Driver Hi-tech Needs??

Topic 2009 | Page 1

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Hookemhawk's Comment
member avatar

I have a laptop, an Ipad, and my trusty Razor flip-phone. Do I need a smartphone? For a driver, what are the advantages/drawbacks for using these on the road?

Thanks.

Brett Aquila's Comment
member avatar

With the laptop and iPad you won't "need" a smartphone but the big advantage to having one is obviously portability. With the phone you can slip in it your pocket and take it in places like truck stops and customers to check your email, text, look up directions, etc. That's the only disadvantage you'll be at - you'll have to carry the iPad or laptop around with you if you want internet access.

Old School's Comment
member avatar

I find my smart phone to be a real convenience, but not a necessity. Most of the major companies that trucking companies use to get your paper work turned in for your completed deliveries now have apps on the phone that you can use to turn in your paperwork. That makes my job a lot more efficient, saving me the time and trouble of finding a truck stop and having to get out in bad weather just to turn in my paperwork. Of course we generally stop at a truck stop every other day anyway so that's why I say it's a convenience, and not a necessity.

Hookemhawk's Comment
member avatar

Thanks guys.

I checked out YouTube looking for apps like Old School uses and found out how many other apps are out there. My gut is telling me it won't be too long, after I start driving, that I will finally take the jump and get a smartphone.

Time to start researching phones.

Chief's Comment
member avatar

I have both, a smartphone and an ipad. My company uses Transflo to submit our paperwork and I have apps on both of my devices for it. I use the ipad mostly because it's easier to see things on (for me anyway). My phone is pretty much for phone calls and texting.

BMI:

Body mass index (BMI)

BMI is a formula that uses weight and height to estimate body fat. For most people, BMI provides a reasonable estimate of body fat. The BMI's biggest weakness is that it doesn't consider individual factors such as bone or muscle mass. BMI may:

  • Underestimate body fat for older adults or other people with low muscle mass
  • Overestimate body fat for people who are very muscular and physically fit

It's quite common, especially for men, to fall into the "overweight" category if you happen to be stronger than average. If you're pretty strong but in good shape then pay no attention.

Ernie S. (AKA Old Salty D's Comment
member avatar

I have a Droid tablet, laptop, smartphone. I find that I use my smartphone during the day & my laptop in the evening once I am stopped for the day. I mostly use my tablet if I want to read an electonic book (much more space effecient that books themselves) or to see something better that I can't see on my smartphone (which is a Droid as well).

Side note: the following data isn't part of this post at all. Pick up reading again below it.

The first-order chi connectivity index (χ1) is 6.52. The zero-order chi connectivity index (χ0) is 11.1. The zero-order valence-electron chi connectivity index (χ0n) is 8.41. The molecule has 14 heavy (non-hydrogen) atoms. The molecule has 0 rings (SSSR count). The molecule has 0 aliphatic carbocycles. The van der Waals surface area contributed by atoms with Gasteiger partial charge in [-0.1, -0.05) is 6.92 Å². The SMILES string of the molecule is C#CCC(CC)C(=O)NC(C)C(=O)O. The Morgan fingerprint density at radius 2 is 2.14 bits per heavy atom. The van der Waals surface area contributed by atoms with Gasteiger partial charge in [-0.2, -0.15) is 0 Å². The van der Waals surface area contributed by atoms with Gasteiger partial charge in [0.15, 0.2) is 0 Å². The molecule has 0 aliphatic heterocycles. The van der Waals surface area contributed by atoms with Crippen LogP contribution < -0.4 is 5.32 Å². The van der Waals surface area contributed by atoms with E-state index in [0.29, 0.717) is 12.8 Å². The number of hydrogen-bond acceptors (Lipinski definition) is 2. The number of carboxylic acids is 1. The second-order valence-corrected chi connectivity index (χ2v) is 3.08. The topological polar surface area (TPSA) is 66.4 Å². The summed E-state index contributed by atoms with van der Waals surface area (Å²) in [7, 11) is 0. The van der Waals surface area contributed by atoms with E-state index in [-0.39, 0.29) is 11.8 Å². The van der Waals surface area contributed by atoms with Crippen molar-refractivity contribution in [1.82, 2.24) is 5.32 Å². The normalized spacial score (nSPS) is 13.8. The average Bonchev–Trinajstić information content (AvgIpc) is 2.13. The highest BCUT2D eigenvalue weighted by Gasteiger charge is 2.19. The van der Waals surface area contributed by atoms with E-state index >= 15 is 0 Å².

Prime has an app that I use to submit my paperwork usually before I leave the receiver. It also gets most of the messages that are sent to me via Qualcomm. I can also answer messages or write new ones right from the app. As an added bonus, Prime gives us extra money each week if we send in all our paperwork right away (so an added incentive to do it quickly).

So for me, having a smartphone has been a real time/life saver for so many things that I almost would be lost without it.

Ernie

Qualcomm:

Omnitracs (a.k.a. Qualcomm) is a satellite-based messaging system with built-in GPS capabilities built by Qualcomm. It has a small computer screen and keyboard and is tied into the truck’s computer. It allows trucking companies to track where the driver is at, monitor the truck, and send and receive messages with the driver – similar to email.

BMI:

Body mass index (BMI)

BMI is a formula that uses weight and height to estimate body fat. For most people, BMI provides a reasonable estimate of body fat. The BMI's biggest weakness is that it doesn't consider individual factors such as bone or muscle mass. BMI may:

  • Underestimate body fat for older adults or other people with low muscle mass
  • Overestimate body fat for people who are very muscular and physically fit

It's quite common, especially for men, to fall into the "overweight" category if you happen to be stronger than average. If you're pretty strong but in good shape then pay no attention.

Mike L.'s Comment
member avatar

I do like my Droid phone mostly because of satellite photos on the go (but i dont mean while driving). A great thing about smart phones is you get a phone AND mobile tetherable internet which goes a long way with keeping in touch and keeping your sanity. It just depends on how much of a net junkie you are. Some drivers get hot spots which is a device that works just like a smart phone for internet but without the smart phone. Kind of a waste to me since you get both and it costs rouhgly the same plus you get the portability.

As far as needs? GPS saved my butt many times but satellite photos combined with GPS made all the difference. I rarely had to go into a new location without knowing exactly which way I could take my truck and what to expect for surface streets. A Thomas guide only goes so far but will still get you there.

A lot of "old timey" drivers will say there's no point in them and all you need is a cell phone but they just don't have the experience with technology.

OWI:

Operating While Intoxicated

Hookemhawk's Comment
member avatar

Here is what my expectation of tech usage on the road would be. I checked out data usage calculations on AT&T and Verizon and figured mine to be around 6-8 Gig per month while on the road..... I am probably off by a mile.